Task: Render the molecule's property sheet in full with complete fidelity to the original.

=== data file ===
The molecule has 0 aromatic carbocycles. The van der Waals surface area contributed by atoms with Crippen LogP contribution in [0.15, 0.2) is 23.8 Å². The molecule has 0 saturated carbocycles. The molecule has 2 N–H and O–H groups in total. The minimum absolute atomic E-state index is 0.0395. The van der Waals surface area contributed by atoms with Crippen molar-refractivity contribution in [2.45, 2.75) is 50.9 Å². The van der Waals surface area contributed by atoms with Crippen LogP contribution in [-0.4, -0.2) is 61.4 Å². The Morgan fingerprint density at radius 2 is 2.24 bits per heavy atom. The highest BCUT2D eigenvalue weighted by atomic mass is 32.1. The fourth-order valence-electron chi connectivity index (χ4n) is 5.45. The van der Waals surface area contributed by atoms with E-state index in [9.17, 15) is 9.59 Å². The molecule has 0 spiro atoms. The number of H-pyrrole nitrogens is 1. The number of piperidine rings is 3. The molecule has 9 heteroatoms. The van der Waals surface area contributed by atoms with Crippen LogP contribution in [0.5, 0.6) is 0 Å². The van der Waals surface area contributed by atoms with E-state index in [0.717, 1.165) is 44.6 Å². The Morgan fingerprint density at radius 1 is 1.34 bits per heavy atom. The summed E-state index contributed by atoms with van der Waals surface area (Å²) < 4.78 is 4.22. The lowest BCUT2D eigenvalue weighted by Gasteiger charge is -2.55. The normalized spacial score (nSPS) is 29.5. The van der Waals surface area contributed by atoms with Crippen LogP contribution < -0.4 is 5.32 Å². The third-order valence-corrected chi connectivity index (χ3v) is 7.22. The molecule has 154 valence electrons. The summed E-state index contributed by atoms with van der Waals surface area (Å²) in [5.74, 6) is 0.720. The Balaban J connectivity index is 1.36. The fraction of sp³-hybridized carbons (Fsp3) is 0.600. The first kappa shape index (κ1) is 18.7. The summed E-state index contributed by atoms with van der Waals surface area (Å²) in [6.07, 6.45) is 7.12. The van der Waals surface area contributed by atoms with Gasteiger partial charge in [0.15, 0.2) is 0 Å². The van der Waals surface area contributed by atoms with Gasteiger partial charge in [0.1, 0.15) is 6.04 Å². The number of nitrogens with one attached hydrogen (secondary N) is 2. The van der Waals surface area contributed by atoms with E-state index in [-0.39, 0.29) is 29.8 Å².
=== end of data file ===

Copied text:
The molecule has 0 aromatic carbocycles. The van der Waals surface area contributed by atoms with Crippen LogP contribution in [0.15, 0.2) is 23.8 Å². The molecule has 0 saturated carbocycles. The molecule has 2 N–H and O–H groups in total. The minimum absolute atomic E-state index is 0.0395. The van der Waals surface area contributed by atoms with Crippen molar-refractivity contribution in [2.45, 2.75) is 50.9 Å². The van der Waals surface area contributed by atoms with Crippen LogP contribution in [-0.4, -0.2) is 61.4 Å². The Morgan fingerprint density at radius 2 is 2.24 bits per heavy atom. The highest BCUT2D eigenvalue weighted by atomic mass is 32.1. The fourth-order valence-electron chi connectivity index (χ4n) is 5.45. The van der Waals surface area contributed by atoms with E-state index in [9.17, 15) is 9.59 Å². The molecule has 0 spiro atoms. The number of H-pyrrole nitrogens is 1. The number of piperidine rings is 3. The molecule has 9 heteroatoms. The van der Waals surface area contributed by atoms with Crippen LogP contribution in [0.5, 0.6) is 0 Å². The van der Waals surface area contributed by atoms with E-state index in [0.717, 1.165) is 44.6 Å². The Morgan fingerprint density at radius 1 is 1.34 bits per heavy atom. The summed E-state index contributed by atoms with van der Waals surface area (Å²) < 4.78 is 4.22. The lowest BCUT2D eigenvalue weighted by Gasteiger charge is -2.55. The normalized spacial score (nSPS) is 29.5. The van der Waals surface area contributed by atoms with Crippen LogP contribution < -0.4 is 5.32 Å². The third-order valence-corrected chi connectivity index (χ3v) is 7.22. The molecule has 154 valence electrons. The summed E-state index contributed by atoms with van der Waals surface area (Å²) in [5.74, 6) is 0.720. The Balaban J connectivity index is 1.36. The fraction of sp³-hybridized carbons (Fsp3) is 0.600. The first kappa shape index (κ1) is 18.7. The summed E-state index contributed by atoms with van der Waals surface area (Å²) in [6.07, 6.45) is 7.12. The van der Waals surface area contributed by atoms with Gasteiger partial charge in [0.15, 0.2) is 0 Å². The van der Waals surface area contributed by atoms with Gasteiger partial charge in [0.1, 0.15) is 6.04 Å². The number of nitrogens with one attached hydrogen (secondary N) is 2. The van der Waals surface area contributed by atoms with E-state index in [-0.39, 0.29) is 29.8 Å².